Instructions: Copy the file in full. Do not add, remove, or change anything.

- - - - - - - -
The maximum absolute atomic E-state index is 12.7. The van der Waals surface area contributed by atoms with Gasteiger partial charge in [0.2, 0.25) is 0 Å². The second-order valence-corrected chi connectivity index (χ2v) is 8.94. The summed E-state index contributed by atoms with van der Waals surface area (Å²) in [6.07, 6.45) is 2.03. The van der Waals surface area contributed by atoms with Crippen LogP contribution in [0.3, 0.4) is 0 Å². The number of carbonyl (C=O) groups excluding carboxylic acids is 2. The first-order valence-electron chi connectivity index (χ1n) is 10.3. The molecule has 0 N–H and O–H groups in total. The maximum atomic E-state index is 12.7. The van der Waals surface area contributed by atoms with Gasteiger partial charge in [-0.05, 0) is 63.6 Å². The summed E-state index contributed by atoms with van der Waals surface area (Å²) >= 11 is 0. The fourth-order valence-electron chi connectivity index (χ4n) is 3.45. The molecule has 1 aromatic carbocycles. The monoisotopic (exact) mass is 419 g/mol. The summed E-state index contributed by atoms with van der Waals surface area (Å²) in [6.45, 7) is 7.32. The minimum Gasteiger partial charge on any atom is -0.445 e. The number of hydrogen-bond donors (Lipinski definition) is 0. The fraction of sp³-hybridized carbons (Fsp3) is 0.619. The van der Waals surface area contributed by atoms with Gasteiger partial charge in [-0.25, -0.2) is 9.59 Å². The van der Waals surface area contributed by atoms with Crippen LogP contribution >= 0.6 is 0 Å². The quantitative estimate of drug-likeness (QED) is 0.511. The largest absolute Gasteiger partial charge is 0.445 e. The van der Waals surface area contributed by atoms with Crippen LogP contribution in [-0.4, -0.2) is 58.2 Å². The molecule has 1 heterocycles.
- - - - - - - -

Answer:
The maximum absolute atomic E-state index is 12.7. The van der Waals surface area contributed by atoms with Gasteiger partial charge in [0.2, 0.25) is 0 Å². The second-order valence-corrected chi connectivity index (χ2v) is 8.94. The summed E-state index contributed by atoms with van der Waals surface area (Å²) in [6.07, 6.45) is 2.03. The van der Waals surface area contributed by atoms with Crippen LogP contribution in [0.3, 0.4) is 0 Å². The number of carbonyl (C=O) groups excluding carboxylic acids is 2. The first-order valence-electron chi connectivity index (χ1n) is 10.3. The molecule has 0 N–H and O–H groups in total. The maximum atomic E-state index is 12.7. The van der Waals surface area contributed by atoms with Gasteiger partial charge in [-0.05, 0) is 63.6 Å². The summed E-state index contributed by atoms with van der Waals surface area (Å²) >= 11 is 0. The fourth-order valence-electron chi connectivity index (χ4n) is 3.45. The molecule has 1 aromatic carbocycles. The monoisotopic (exact) mass is 419 g/mol. The summed E-state index contributed by atoms with van der Waals surface area (Å²) in [6.45, 7) is 7.32. The minimum Gasteiger partial charge on any atom is -0.445 e. The number of hydrogen-bond donors (Lipinski definition) is 0. The fraction of sp³-hybridized carbons (Fsp3) is 0.619. The van der Waals surface area contributed by atoms with Gasteiger partial charge in [-0.25, -0.2) is 9.59 Å². The van der Waals surface area contributed by atoms with Crippen LogP contribution >= 0.6 is 0 Å². The quantitative estimate of drug-likeness (QED) is 0.511. The largest absolute Gasteiger partial charge is 0.445 e. The van der Waals surface area contributed by atoms with Crippen LogP contribution in [-0.4, -0.2) is 58.2 Å². The molecule has 1 heterocycles.